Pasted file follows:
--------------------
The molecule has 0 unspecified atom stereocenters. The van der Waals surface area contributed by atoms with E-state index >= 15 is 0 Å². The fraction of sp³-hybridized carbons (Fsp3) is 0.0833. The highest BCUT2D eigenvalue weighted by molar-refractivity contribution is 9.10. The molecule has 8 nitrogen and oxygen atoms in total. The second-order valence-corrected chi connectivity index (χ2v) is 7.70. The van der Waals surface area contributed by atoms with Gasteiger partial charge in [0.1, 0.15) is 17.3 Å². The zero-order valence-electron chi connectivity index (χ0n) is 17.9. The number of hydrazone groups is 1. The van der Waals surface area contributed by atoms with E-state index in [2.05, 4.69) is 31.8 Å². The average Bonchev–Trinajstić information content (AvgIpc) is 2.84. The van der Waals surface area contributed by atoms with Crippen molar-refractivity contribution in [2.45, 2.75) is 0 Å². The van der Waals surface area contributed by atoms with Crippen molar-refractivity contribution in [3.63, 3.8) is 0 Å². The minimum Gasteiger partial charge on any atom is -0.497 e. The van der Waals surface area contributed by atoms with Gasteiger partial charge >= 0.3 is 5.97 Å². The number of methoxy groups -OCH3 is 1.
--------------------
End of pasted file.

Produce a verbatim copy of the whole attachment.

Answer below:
The molecule has 0 unspecified atom stereocenters. The van der Waals surface area contributed by atoms with E-state index >= 15 is 0 Å². The fraction of sp³-hybridized carbons (Fsp3) is 0.0833. The highest BCUT2D eigenvalue weighted by molar-refractivity contribution is 9.10. The molecule has 8 nitrogen and oxygen atoms in total. The second-order valence-corrected chi connectivity index (χ2v) is 7.70. The van der Waals surface area contributed by atoms with Gasteiger partial charge in [0.1, 0.15) is 17.3 Å². The zero-order valence-electron chi connectivity index (χ0n) is 17.9. The number of hydrazone groups is 1. The van der Waals surface area contributed by atoms with E-state index in [2.05, 4.69) is 31.8 Å². The average Bonchev–Trinajstić information content (AvgIpc) is 2.84. The van der Waals surface area contributed by atoms with Crippen molar-refractivity contribution in [2.45, 2.75) is 0 Å². The van der Waals surface area contributed by atoms with Crippen molar-refractivity contribution in [3.63, 3.8) is 0 Å². The minimum Gasteiger partial charge on any atom is -0.497 e. The van der Waals surface area contributed by atoms with Gasteiger partial charge >= 0.3 is 5.97 Å². The number of methoxy groups -OCH3 is 1.